There’s an article in The Hill by Walter Alarkon about how legislators who actually want climate change legislation to pass are hoping to work through the budget reconciliation process to avoid filibusters, but that some moderate Democrats don’t like that idea. I’m quoted in the piece, but I think I could possibly have been clearly.
The point is that insofar as the concern of Senators like Ben Nelson and Mark Pryor is really about the integrity of Senate procedure, the holy awesomeness of filibustering, and the sanctity of the budget reconciliation process there’s an easy solution—all 59 Democrats could simply promise not to filibuster a climate change bill. They wouldn’t need to vote for it. If Nelson thinks it’s a bad bill, he should vote against it. If Pryor thinks it’s a bad bill, he should vote against it. If Mary Landrieu thinks that her constituents benefit more from a vibrant oil and gas extraction industry than they suffer from catastrophic storms, then she should vote against it. But nothing is forcing those Senators to erect procedural hurdles to prevent the bill from coming to the floor. Then it would be a question of whether or not the bill’s sponsors could get the support of one or two Republicans, bring the bill to the floor, and then pass it with more than 49 but fewer than 60 votes. And to be clear, this is how the filibuster used to work. Tossing procedural monkey-wrenches into the works was an option available to a determined Senate minority, but it wasn’t an option that was exercised as a matter of course. Discretion was applied for the sake of democracy, for the sake of one’s colleagues, and to prevent rabble-rousers like Matt Yglesias from insisting that the option needs to be done away with entirely. It’s only very recently that the understanding has been changed to one in which there’s a formal super-majority requirement for all legislation.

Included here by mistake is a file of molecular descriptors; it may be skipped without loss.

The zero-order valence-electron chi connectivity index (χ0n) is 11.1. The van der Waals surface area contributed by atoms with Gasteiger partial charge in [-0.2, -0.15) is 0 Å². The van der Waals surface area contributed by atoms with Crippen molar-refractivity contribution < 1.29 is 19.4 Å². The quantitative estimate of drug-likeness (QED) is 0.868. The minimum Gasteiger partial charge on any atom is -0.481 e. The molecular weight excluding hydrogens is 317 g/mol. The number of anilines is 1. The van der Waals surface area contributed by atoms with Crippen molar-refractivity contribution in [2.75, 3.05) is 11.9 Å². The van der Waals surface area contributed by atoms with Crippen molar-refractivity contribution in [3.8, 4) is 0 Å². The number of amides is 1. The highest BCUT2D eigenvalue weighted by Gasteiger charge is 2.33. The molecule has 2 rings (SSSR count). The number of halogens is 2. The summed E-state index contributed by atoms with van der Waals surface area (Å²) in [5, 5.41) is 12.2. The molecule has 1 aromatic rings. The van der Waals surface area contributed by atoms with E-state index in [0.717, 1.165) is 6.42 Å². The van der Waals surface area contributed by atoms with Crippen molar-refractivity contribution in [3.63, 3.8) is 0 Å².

My preference would be to eliminate filibustering altogether. Absent that, I’m for moving as much as possible through the reconciliation process. But Senators who genuinely want to preserve the old ways could best preserve them by actually returning to the old ways; which is to say allowing most legislation to come to the floor even if you intend to vote “no” on the bill.